Most people understand that the person who gets the most votes in an election is the winner. But city officials in Macomb, Illinois, did not seem to understand that when Western Illinois University student, Steven Wailand, received the most votes for a Second Ward Alderman seat in February 2013.
Although Mr. Wailand received 17 of the 33 votes cast in that election – or 51.52 percent of the vote – the City refused to recognize him as the winner and instead scheduled a runoff election between him and the incumbent, who had come in second in the February election. The City did this even though Macomb’s governing City code states that the candidate who receives a “majority” of votes wins. The City claimed that its definition of “majority” requires a candidate to win “50 percent plus one vote” – not just more than half.
But the City’s purported definition of “majority” could not actually be found anywhere: not in any local or state law, rule or regulation. To the contrary, dictionaries and court decisions all recognize that “majority” simply means “more than half.”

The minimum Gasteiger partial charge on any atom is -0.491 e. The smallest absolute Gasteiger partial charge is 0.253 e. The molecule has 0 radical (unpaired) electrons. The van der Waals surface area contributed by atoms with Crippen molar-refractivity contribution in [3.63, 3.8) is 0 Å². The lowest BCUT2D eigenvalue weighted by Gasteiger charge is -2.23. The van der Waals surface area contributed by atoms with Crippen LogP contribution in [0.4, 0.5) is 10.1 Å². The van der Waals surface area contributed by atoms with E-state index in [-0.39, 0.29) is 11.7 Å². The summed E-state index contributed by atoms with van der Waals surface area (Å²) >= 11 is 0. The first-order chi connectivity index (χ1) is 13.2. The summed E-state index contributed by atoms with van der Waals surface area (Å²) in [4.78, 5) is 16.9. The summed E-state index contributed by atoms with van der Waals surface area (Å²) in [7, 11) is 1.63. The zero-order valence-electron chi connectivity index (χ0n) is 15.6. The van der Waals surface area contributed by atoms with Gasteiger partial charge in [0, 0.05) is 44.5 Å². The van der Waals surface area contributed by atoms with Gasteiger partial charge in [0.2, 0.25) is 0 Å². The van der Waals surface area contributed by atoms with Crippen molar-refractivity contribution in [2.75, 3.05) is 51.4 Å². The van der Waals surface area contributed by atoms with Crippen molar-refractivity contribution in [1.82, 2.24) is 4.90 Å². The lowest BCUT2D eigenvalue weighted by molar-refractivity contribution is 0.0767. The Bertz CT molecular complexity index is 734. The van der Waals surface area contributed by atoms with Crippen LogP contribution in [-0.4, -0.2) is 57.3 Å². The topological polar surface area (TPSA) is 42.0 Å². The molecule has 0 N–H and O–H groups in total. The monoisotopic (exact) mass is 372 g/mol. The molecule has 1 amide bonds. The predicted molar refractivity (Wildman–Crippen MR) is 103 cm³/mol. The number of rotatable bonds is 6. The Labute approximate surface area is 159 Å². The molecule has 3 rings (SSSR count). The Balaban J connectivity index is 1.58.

So the Liberty Justice Center stepped in on Mr. Wailand’s behalf and took this case to court — and won.
First LJC sought and received a temporary restraining order to prevent the City from seating anyone other than Steven, the winner. And then McDonough County Judge Rodney Clark issued a final decision upholding Steven’s victory, declaring that that it is “not logical to have a person receive more than 50 percent of the vote but yet, not be the winner. This is not how America decides who should be elected.” Judge Clark ordered the Macomb City Clerk to notify Steven that he was elected to the office of Second Ward Alderman and to administer the oath of office to him at the May 2013 City Council meeting.